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2020 Corvette: GM TechLink: Rushing Air Sound in PCV Tube

2020 Corvette: Rushing Air Sound in PCV Tube

GM TechLink
May 21, 2020

Some 2020 Corvette models may have a rushing air or hissing sound coming from the engine compartment during normal engine operation. The hiss or vacuum leak sound is at the foul air Positive Crankcase Ventilation (PCV) tube to intake connection and is caused by normal air flow through the PCV tube.

A closed crankcase ventilation system is used on the 6.2L V8 engine (RPO LT2) in order to provide a more complete scavenging of crankcase vapors. The engine ventilation system design also minimizes oil consumption and significantly reduces the potential for oil ingestion during vehicle limit handling maneuvers.

Engine Ventilation System
In the LT2 engine, filtered fresh air is routed from upstream of the throttle plate through a formed nylon fresh air tube (8) to a PCV fitting (9) in the left-side rocker arm cover and a PCV fitting (4) in the right-side rocker arm cover. The design of the rocker arm covers shields rocker arm oil spray, reducing the potential for oil being drawn back into the fresh air PCV tube during any backflow of the ventilation system. Separated foul vapor from the engine oil tank (1) is routed to a PCV fitting (10) in the left-side rocker arm cover and a PCV fitting (5) in the right-side rocker arm cover via a formed nylon recirculation tube (2). Foul crankcase vapor is routed through a formed nylon foul air tube (6) from a PCV connection (3) on the engine oil separator in the engine valley to right side rear of the intake manifold (7). (Fig. 3)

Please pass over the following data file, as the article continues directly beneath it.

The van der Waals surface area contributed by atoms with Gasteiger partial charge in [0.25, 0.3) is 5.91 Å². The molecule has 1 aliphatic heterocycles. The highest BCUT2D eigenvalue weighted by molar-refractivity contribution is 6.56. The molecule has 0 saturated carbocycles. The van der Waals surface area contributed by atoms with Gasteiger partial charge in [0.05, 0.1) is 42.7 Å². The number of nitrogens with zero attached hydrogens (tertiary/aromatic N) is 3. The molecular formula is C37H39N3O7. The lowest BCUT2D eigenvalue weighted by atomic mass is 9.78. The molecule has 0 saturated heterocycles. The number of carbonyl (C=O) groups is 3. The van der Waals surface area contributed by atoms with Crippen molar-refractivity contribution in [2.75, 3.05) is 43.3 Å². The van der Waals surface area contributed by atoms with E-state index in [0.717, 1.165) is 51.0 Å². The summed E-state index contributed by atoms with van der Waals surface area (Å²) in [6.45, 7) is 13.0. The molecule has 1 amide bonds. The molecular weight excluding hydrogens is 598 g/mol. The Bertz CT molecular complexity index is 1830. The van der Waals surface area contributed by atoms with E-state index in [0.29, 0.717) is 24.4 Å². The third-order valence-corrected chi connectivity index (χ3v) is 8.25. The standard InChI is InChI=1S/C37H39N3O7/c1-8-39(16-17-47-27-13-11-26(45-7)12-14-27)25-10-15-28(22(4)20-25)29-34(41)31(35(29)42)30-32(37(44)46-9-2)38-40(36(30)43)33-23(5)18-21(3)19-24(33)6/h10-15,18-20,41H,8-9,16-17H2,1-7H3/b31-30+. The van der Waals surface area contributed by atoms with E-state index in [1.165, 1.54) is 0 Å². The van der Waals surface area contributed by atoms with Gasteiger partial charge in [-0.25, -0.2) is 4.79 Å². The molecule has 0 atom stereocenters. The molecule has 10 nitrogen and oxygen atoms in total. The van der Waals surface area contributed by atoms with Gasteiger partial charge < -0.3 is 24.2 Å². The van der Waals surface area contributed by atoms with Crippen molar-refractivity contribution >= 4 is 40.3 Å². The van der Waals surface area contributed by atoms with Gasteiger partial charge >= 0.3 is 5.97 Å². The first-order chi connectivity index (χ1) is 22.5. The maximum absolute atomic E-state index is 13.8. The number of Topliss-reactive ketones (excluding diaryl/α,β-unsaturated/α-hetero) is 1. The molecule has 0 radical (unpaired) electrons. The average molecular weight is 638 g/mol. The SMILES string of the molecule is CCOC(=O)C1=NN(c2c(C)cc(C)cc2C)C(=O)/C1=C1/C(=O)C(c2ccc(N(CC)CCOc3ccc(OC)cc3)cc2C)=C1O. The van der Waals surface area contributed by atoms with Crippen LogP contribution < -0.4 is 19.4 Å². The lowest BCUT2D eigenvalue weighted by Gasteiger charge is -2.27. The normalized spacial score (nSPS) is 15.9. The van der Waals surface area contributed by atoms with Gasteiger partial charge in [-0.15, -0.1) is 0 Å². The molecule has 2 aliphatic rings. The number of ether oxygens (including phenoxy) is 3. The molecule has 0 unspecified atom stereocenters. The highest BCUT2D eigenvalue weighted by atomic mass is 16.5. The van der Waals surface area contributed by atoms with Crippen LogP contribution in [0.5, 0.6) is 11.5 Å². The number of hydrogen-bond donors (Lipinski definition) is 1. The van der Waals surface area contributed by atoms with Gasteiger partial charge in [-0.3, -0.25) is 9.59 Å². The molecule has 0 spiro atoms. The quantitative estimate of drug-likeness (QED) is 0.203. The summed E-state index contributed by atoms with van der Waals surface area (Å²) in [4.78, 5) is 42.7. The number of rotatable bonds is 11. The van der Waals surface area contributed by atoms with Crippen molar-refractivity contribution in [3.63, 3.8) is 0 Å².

2020 Corvette: Rushing Air Sound in PCV Tube

Fig. 3

PCV Tube Routing
When diagnosing the hissing sound, first verify the correct PCV tube routing. The following photo shows a PCV tube that is incorrectly routed. (Fig. 4)

2020 Corvette: Rushing Air Sound in PCV Tube

Fig. 4

The PCV tube is routed correct in the following photo. (Fig. 5)

2020 Corvette: Rushing Air Sound in PCV Tube

Fig. 5

The sound may change when moving the PCV tube, which is normal. However, if the PCV tube is routed incorrectly, the sound may be magnified.

If a leak is suspected, perform a smoke test to check the induction system. If tests show that the PCV tube is not leaking, it should not be replaced due to the rushing air or hissing sound only.

– Thanks to Richard Renshaw

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